Suppressed – Lady in Green

Hello everyone, I’ve finally reached the penultimate poem in this series. I’ve really struggled to write today’s post – I had a bad case of writer’s block all through last week.

There has been a lot of talk regarding female suppression – suppression of women’s speech, cultural suppression of female sexuality and so on. Every once in a while, I go back and listen to Chimamanda Adiche’s ‘We Should All Be Feminists’. She openly talks about the discrimination women face and other issues that marginalise women around the world. You can watch it here or you could buy a copy of the speech here.

Before you delve into today’s poem, here are the links to the last five poems in the series –

Carpe Diem – Lady in Brown;

Pro Choice – Lady in Red;

Forlorn Love – Lady in Purple;

Muffled Screams – Lady in Blue and

Parity – Lady in Yellow.

I once read somewhere “The freedom to choose is the art of what it means to be human”. However, I had not been given a life of choices. Mine had always been a prerequisite. A set of rules I had to follow – one culture dictated!

You see, I was returned – returned back to my father. I was too aware.  I didn’t even know what that meant. ‘Too aware?’

My father sold me off at the age of 16. “I need the money” he said. I didn’t even get to say goodbye – to my friends in school, to my neighbors, not even to my mother. All I got from her was a smile… A smile. She seemed so proud that I, her daughter had ‘come of age’. I was facing the same thing she faced at my age. I was just shipped off, bag in hand into this dirty truck – to be his wife.

I was the star student in school. I was that student who knew a bit about everything. My village school did not have a library. In fact, I had to walk two villages everyday just to get to the nearest library; but I did not mind. Exploring the world had always been my dream – and I got to do it with books.

The ride in that dirty truck seemed much longer than my daily two-village trek. Life as I knew it was no more – my world shattered.

Time stopped

Still frames in my mind

Each moment, my heartbeat dropped

My life had been defined

I remember walking into the house – a dingy flat. The other two wives stared at me, green with envy. Apparently, I was the lucky wife. I got to live in the flat with him, while they shared the boys’ quarters at the back. Lucky??? I doubt they knew the meaning – this certainly did not feel like luck.

Sex! It was the worst I had ever had. He just lay there, doing his business, not minding if I derived pleasure from it. I tried to change positions and the sheer horror on his face. “Where did you learn that?”… “From books” I replied. He murmured under his breath, but I heard him clearly. Something about how if I had not cost him so much, he would drive me right back to my father’s house.

Lights out


I had so much to dream about

And other things, I needed to forget

Being in his house didn’t slow me down. I still made my visits to the library – the one here was bigger. Endless possibilities!!! I read about animals and the earth, politics and business, science and technology, sports and entertainment. Anything there was to read, I read it all!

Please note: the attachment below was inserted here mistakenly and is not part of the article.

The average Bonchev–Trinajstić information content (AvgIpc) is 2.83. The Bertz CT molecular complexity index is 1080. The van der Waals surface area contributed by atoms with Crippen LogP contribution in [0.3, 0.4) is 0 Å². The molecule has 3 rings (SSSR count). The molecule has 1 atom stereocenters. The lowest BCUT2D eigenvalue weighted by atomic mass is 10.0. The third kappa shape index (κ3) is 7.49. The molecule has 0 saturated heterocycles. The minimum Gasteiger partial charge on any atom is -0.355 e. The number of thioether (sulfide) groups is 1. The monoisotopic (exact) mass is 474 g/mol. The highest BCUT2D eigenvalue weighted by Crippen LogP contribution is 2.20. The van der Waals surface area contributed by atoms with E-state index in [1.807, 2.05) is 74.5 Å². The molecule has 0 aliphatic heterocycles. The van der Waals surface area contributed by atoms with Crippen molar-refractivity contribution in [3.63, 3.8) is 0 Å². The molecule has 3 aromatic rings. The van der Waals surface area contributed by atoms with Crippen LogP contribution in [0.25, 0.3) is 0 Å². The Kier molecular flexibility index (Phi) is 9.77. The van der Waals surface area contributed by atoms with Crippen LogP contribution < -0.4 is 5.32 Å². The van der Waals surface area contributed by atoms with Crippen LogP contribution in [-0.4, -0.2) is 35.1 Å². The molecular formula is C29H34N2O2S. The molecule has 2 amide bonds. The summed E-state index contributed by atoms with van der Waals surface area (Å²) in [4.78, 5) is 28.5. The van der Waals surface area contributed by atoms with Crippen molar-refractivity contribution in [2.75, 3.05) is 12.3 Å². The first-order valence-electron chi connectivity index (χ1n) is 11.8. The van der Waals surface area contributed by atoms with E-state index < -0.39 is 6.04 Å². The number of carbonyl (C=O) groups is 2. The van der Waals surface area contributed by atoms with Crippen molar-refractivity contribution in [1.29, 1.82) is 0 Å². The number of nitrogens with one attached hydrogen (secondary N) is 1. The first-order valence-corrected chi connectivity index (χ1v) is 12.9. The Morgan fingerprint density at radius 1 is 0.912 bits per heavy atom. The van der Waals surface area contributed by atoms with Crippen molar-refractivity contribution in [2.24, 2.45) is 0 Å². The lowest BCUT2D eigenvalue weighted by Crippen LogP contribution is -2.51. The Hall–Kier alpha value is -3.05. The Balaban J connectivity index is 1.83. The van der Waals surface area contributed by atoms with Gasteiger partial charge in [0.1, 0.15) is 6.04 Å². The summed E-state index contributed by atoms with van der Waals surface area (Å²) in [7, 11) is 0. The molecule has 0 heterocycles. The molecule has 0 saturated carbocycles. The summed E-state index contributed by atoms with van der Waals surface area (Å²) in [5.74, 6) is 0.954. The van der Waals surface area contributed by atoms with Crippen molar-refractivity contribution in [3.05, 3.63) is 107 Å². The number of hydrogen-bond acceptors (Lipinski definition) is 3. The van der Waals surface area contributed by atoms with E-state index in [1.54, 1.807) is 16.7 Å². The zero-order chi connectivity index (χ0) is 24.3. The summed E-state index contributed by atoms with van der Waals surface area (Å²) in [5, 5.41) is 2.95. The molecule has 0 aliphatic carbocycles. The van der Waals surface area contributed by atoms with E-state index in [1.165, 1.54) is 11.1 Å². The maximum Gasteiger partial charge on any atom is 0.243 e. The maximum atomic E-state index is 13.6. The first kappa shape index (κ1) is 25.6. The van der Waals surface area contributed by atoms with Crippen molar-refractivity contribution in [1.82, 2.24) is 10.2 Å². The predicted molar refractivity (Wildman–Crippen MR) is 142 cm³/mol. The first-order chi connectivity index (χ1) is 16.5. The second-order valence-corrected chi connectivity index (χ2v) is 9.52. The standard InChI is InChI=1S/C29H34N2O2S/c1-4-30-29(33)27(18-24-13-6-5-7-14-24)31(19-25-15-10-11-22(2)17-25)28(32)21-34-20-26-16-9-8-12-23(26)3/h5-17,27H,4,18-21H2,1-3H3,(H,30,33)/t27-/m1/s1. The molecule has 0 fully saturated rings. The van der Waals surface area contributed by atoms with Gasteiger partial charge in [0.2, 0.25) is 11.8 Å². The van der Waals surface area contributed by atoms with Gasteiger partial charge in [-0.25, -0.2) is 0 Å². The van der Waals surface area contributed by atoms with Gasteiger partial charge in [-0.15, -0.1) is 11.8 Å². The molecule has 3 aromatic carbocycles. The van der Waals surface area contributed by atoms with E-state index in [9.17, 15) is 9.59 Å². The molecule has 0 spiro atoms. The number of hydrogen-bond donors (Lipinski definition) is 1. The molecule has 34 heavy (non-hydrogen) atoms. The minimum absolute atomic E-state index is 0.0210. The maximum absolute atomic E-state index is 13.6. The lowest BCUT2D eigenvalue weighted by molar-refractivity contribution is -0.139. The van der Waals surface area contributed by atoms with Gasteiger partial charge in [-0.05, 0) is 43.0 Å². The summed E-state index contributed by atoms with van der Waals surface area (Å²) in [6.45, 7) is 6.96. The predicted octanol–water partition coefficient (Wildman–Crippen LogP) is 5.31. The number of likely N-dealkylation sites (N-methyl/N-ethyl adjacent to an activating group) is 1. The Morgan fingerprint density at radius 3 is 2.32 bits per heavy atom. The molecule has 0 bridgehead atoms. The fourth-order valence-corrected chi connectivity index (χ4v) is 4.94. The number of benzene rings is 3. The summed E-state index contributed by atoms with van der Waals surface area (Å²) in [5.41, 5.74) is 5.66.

The other wives got jealous. They would laugh at me as I read, told me I was wasting my time. They would tease and taunt and pull my hair. Ordered me around to do chores – do the dishes, scrub the pots, mop the floors!!!

Blisters from the metal sponge

Hands reeking

I needed to take a plunge

In my head I was shrieking

Years passed and I decided to volunteer in the neighborhood school. I was tired of spending time scrubbing pots and sweeping the compound. I taught the children all I knew – numbers, letters, poems, songs, games…

One day he came home – shouting. I was embarrassing him. “How dare you find a job?” I had never been so puzzled. “I forbid you to leave this house, you should be getting ready to give me babies”. I cried. I was only 18. I dreamt of having children at 25.

Shattered dreams

Him, so narrow-minded

More interested in my genes

Once again, I was blind-sided

I quit from the school but I kept on reading. That was the closest thing I had to my sanity. One day his friends came over, as they did every Sunday. It was my turn to serve the guests… They were discussing politics and ideologies. Eventually I chipped in.We talked about how the world was now ruled by capitalism, how I wished we lived in a communist world. They joked about how my husband was a socialist – his wives his property. “You didn’t tell us your wife was very smart” they chanted. “She should join us in our weekly debates, perhaps we would not lose so much” He laughed but I could see the anger in his eyes. I really did not care.



I was supposed to be just something acquired

Never meant to engage

I guess that was the last straw. “Pack your things!!! Today you leave”. That’s the story of how I was returned back to my father – for being too aware.

My father distraught

You are damaged goods

Shame you have brought

You, I never understood

I looked around – not much had changed since I left. Still no library, but my life was mine again. It was not over; I was just older and wiser. I went back to school.

Two decades and half a score

I am new – fresh and clean

My dreams have made me soar

I am the Lady in Green


**Photo Credit – Jianlinsf Tumblr


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